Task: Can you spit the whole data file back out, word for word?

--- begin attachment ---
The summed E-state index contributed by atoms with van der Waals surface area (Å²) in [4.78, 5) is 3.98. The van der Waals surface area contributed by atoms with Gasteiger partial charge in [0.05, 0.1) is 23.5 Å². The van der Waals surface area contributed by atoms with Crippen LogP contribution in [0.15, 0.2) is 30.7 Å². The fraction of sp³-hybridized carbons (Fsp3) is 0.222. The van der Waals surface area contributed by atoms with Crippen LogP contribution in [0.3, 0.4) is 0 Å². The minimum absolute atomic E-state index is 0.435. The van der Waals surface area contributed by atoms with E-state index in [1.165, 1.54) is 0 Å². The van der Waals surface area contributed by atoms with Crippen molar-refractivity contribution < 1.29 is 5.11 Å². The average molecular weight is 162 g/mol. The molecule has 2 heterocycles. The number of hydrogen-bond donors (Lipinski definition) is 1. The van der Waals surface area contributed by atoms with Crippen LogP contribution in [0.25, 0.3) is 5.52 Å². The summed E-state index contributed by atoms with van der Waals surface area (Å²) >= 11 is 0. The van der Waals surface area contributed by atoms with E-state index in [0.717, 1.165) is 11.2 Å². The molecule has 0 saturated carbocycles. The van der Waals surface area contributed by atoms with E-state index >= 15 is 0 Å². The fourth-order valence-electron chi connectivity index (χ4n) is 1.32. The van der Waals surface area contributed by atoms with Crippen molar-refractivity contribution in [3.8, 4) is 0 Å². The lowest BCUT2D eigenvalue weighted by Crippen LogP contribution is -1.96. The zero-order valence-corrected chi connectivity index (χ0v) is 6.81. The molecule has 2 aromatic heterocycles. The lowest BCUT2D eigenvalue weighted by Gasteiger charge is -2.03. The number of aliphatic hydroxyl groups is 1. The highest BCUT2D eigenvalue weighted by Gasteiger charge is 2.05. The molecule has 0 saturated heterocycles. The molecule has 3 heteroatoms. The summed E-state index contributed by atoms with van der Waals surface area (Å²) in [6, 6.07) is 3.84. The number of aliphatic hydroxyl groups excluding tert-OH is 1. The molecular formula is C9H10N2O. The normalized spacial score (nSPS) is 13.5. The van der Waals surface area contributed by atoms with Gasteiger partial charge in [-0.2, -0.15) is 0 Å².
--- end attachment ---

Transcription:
The summed E-state index contributed by atoms with van der Waals surface area (Å²) in [4.78, 5) is 3.98. The van der Waals surface area contributed by atoms with Gasteiger partial charge in [0.05, 0.1) is 23.5 Å². The van der Waals surface area contributed by atoms with Crippen LogP contribution in [0.15, 0.2) is 30.7 Å². The fraction of sp³-hybridized carbons (Fsp3) is 0.222. The van der Waals surface area contributed by atoms with Crippen LogP contribution in [0.3, 0.4) is 0 Å². The minimum absolute atomic E-state index is 0.435. The van der Waals surface area contributed by atoms with E-state index in [1.165, 1.54) is 0 Å². The van der Waals surface area contributed by atoms with Crippen molar-refractivity contribution < 1.29 is 5.11 Å². The average molecular weight is 162 g/mol. The molecule has 2 heterocycles. The number of hydrogen-bond donors (Lipinski definition) is 1. The van der Waals surface area contributed by atoms with Crippen LogP contribution in [0.25, 0.3) is 5.52 Å². The summed E-state index contributed by atoms with van der Waals surface area (Å²) >= 11 is 0. The van der Waals surface area contributed by atoms with E-state index in [0.717, 1.165) is 11.2 Å². The molecule has 0 saturated carbocycles. The van der Waals surface area contributed by atoms with E-state index >= 15 is 0 Å². The fourth-order valence-electron chi connectivity index (χ4n) is 1.32. The van der Waals surface area contributed by atoms with Crippen molar-refractivity contribution in [3.8, 4) is 0 Å². The lowest BCUT2D eigenvalue weighted by Crippen LogP contribution is -1.96. The zero-order valence-corrected chi connectivity index (χ0v) is 6.81. The molecule has 2 aromatic heterocycles. The lowest BCUT2D eigenvalue weighted by Gasteiger charge is -2.03. The number of aliphatic hydroxyl groups is 1. The highest BCUT2D eigenvalue weighted by Gasteiger charge is 2.05. The molecule has 0 saturated heterocycles. The molecule has 3 heteroatoms. The summed E-state index contributed by atoms with van der Waals surface area (Å²) in [6, 6.07) is 3.84. The number of aliphatic hydroxyl groups excluding tert-OH is 1. The molecular formula is C9H10N2O. The normalized spacial score (nSPS) is 13.5. The van der Waals surface area contributed by atoms with Gasteiger partial charge in [-0.2, -0.15) is 0 Å².